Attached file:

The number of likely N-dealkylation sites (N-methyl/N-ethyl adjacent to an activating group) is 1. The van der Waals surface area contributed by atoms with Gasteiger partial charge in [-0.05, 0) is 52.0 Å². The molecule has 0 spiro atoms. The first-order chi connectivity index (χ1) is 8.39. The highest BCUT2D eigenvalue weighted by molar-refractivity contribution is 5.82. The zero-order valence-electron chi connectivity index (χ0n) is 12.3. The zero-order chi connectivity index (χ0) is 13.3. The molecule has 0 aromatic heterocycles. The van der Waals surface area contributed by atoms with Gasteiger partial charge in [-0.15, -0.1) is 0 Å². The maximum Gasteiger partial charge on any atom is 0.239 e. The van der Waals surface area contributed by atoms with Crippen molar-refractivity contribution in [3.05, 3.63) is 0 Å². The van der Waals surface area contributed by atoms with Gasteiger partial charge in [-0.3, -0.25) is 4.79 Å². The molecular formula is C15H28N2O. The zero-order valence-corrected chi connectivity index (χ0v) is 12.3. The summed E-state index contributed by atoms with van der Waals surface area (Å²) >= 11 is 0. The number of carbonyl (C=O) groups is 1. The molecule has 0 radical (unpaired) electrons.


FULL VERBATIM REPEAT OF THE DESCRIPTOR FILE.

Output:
The number of likely N-dealkylation sites (N-methyl/N-ethyl adjacent to an activating group) is 1. The van der Waals surface area contributed by atoms with Gasteiger partial charge in [-0.05, 0) is 52.0 Å². The molecule has 0 spiro atoms. The first-order chi connectivity index (χ1) is 8.39. The highest BCUT2D eigenvalue weighted by molar-refractivity contribution is 5.82. The zero-order valence-electron chi connectivity index (χ0n) is 12.3. The zero-order chi connectivity index (χ0) is 13.3. The molecule has 0 aromatic heterocycles. The van der Waals surface area contributed by atoms with Gasteiger partial charge in [-0.15, -0.1) is 0 Å². The maximum Gasteiger partial charge on any atom is 0.239 e. The van der Waals surface area contributed by atoms with Crippen molar-refractivity contribution in [3.05, 3.63) is 0 Å². The van der Waals surface area contributed by atoms with Gasteiger partial charge in [-0.3, -0.25) is 4.79 Å². The molecular formula is C15H28N2O. The zero-order valence-corrected chi connectivity index (χ0v) is 12.3. The summed E-state index contributed by atoms with van der Waals surface area (Å²) >= 11 is 0. The number of carbonyl (C=O) groups is 1. The molecule has 0 radical (unpaired) electrons.